Also for adjustment in height, a component consisting of the lens 12 and a deecting mirror 10 is tiltable about the axis 13. The respective terminal positions of these parts are shown in FIGURE 2. According to FIG- URE 2, the parts shown in solid lines are in the position of the closest proximity of the objective head of the transparency 7, namely, the greatest projection distance of lowest elevation angle. When the parts 10, 11 and 12 are in positions 10', 11 and 12', they are in the position of minimum projection distance. For each of these two terminal positions, the lens 12 is also shown in broken lines in an upwardly tilted position and with the mirror 10 tilted upwardly through half of the same angle.
The mirror 6. which is in the intermediate focal plane of the lamp 1, is in the immediate proximity of the lens l1 and its mounting ring 1,8, The angles a and a' between the axes of incident bundles of illuminating rays and the reflected bundles of image carrying rays remain relatively small with reference to the perpendicular 14 to the transparency. These angles are also independent of the kind and size of the source of light and of the condenser. A displacement of the objective has no effect on the illuminating rays and insures that for all projection distances the illumination conditions are the same.
For limiting the dimensions of the object and for adaptation to its form, there is positioned between the light source 1 and the condenser 3, a diaphragm 15 whose image is formed in the plane of the transparency.
In a particular embodiment, the surface of the mirror 6 is slightly roughened to diffuse the image of the source of light and thereby eliminate disturbing reflections.
It will be understood that this invention is susceptible to modicaton in order to adapt it to different usages and conditions and, accordingly, it is desired to comprehend such modifications within this invention as may fall within the scope of the appended claims.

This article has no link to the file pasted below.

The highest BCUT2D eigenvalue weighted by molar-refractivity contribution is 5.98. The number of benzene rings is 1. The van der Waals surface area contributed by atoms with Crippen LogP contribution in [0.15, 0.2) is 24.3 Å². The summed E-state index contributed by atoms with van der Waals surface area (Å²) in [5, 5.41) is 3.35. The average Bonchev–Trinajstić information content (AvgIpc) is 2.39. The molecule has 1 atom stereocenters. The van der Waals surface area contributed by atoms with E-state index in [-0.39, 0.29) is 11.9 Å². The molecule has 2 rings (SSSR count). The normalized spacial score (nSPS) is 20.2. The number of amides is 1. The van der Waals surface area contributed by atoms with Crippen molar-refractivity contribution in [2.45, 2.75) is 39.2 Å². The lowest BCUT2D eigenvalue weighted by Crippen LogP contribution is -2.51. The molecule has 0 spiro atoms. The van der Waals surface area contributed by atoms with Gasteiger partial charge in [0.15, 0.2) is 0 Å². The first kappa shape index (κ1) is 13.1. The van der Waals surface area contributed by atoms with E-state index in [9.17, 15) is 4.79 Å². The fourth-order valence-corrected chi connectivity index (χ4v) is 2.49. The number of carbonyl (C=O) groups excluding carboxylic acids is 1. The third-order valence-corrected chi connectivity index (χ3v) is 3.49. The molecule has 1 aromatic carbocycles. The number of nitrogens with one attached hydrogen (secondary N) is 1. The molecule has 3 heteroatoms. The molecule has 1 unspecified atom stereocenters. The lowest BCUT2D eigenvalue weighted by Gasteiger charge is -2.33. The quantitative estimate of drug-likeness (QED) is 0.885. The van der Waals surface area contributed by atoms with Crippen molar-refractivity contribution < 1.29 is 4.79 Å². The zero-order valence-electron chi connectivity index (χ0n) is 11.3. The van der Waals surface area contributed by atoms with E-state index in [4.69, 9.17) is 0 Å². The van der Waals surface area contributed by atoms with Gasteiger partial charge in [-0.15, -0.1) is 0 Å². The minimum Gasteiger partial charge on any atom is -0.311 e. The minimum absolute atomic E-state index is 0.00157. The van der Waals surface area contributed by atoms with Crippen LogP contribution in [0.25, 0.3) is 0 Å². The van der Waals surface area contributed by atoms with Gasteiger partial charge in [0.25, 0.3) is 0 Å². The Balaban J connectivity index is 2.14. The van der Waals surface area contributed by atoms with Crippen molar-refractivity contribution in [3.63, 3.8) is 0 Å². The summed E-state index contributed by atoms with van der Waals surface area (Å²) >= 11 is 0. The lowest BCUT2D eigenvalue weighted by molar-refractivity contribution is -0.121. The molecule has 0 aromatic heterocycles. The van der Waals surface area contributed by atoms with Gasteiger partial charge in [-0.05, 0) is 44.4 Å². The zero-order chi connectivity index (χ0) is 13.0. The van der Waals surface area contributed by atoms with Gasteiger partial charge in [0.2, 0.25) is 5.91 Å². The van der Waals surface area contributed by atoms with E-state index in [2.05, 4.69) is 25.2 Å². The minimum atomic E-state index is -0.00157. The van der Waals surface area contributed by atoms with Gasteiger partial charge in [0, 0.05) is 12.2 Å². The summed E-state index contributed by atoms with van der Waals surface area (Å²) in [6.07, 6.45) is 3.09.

l. In an overhead projector having a base, means for mounting a transparency in the base, a vertical arm connected to said base and containing means for illuminating comprising a light source and optical members, a displaceable objective having a mounting ring at the inlet side, said objective positioned on said vertical arm above the means for mounting, the improvement comprising maintaining an angle between the optic axes of the means for illuminating and of the objective as small as possible to insure that double images formed by the projection system are closely superimposed, by the following elements in combination:
(a) said optical members including optical condenser means for focusing an intermediate image of the lamp at a given point in the immediate proximity to the mounting ring at the same level as said mounting ring of the objective when the latter is in its closest working proximity to said means for mounting; and
(b) said illuminating means being independent of any displacement of said objective.
2. The projector of claim 1, wherein said means for mounting contains a transparency with a rectangular shape and said objective has objective lenses and mountings with rectangular shapes corresponding to the rectangular shape of said transparency.
3. The projector of claim 2, wherein said optical members define a condenser axis and said axis is parallel to the axis of the transparency.
4. The projector of claim 3 further comprising a detiecting mirror on said vertical arm at said given point for projecting said intermediate image.
5. The projector of claim 4, wherein the detlecting mirror is roughened.
6. The projector of claim 3, wherein the condenser consists of at least two lenses having an image of the condenser entrance pupil and said image is formed upon the transparency.
References Cited UNITED STATES PATENTS 1,202,754 10/1916 Patterson. 2,238,008 4/ 1941 Beck et al. 3,087,382 4/1963 De Nygorden. 3,249,002 5/1966 Roop. 3,340,765 9/ 1967 Herriott.
NORTON ANSHER, Primary Examiner R. P. GREINER, Assistant Examiner U.S. Cl. X.R.
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|Citing Patent||Filing date||Publication date||Applicant||Title|
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|US5293188 *||Dec 10, 1992||Mar 8, 1994||Asahi Kogaku Kogyo Kabushiki Kaisha||Reflecting illumination type projecting device|
|US5381197 *||May 24, 1993||Jan 10, 1995||Asahi Kogaku Kogyo Kabushiki Kaisha||Reflecting illumination projecting device|
|US5400094 *||Mar 31, 1993||Mar 21, 1995||Minnesota Mining And Manufacturing Company||Condensers for overhead projectors|
|US6170954 *||Dec 28, 1999||Jan 9, 2001||Elmo Co., Ltd.||Overhead projector of the under mirror type|
|U.S. Classification||353/98, 353/DIG.400, 353/99, 353/64, 353/66, 353/38, 359/736|
|Cooperative Classification||G03B21/132, Y10S353/04|